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Article
December 1990

Reduced Cerebral Blood Flow in Early Stages of Human Immunodeficiency Virus Infection

Author Affiliations

From the Departments of Neurology (Drs Schielke, Pfister, Trenkwalder, and Einhäupl) and Radiology, Division of Nuclear Medicine (Drs Tatsch, Leinsinger, and Kirsch), Klinikum Grosshadern; and the Department of Internal Medicine, Medizinische Poliklinik (Dr Matuschke), University of Munich (Federal Republic of Germany).

Arch Neurol. 1990;47(12):1342-1345. doi:10.1001/archneur.1990.00530120088015
Abstract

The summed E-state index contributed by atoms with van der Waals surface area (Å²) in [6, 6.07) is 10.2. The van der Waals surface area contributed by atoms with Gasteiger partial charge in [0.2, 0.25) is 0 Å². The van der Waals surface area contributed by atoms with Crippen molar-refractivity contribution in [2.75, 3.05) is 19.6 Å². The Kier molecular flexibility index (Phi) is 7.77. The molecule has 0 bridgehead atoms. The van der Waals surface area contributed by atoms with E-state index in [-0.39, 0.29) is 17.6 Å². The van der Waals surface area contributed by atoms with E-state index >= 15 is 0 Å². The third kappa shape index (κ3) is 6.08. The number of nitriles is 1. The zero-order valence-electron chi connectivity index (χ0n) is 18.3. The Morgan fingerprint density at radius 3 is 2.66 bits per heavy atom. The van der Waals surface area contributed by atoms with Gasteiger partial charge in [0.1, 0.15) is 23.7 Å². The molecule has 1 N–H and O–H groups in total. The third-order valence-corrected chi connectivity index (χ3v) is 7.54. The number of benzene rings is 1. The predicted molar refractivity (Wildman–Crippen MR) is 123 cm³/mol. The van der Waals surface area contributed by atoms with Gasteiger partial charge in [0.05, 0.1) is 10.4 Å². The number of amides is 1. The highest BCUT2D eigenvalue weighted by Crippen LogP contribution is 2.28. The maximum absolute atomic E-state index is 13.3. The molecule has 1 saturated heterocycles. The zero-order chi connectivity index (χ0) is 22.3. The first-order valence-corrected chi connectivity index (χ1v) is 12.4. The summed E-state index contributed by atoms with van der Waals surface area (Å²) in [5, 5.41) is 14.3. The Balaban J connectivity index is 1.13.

• In order to determine if brain perfusion abnormalities, which are known in patients with acquired immunodeficiency syndrome dementia, occur in early stages of human immunodeficiency virus infection, technetium 99m hexamethyl-propyleneamine oxime-single-photon emission computed tomography studies were performed in 20 patients infected with human immunodeficiency virus who belonged to Walter Reed stages I through IV. None of these patients demonstrated signs of dementia or severe neurological dysfunction. Pathological patterns of hexamethyl-propyleneamine oxime uptake were seen in 14 patients, seven of whom had normal results during neurological examination. Only four patients had signs of cerebral atrophy on cranial computed tomographic scan. These data suggest that subtle changes in cerebral perfusion seem to arise early in the course of human immunodeficiency virus infection and may indicate human immunodeficiency virus encephalopathy before neurological symptoms or noticeable structural damage occurs.

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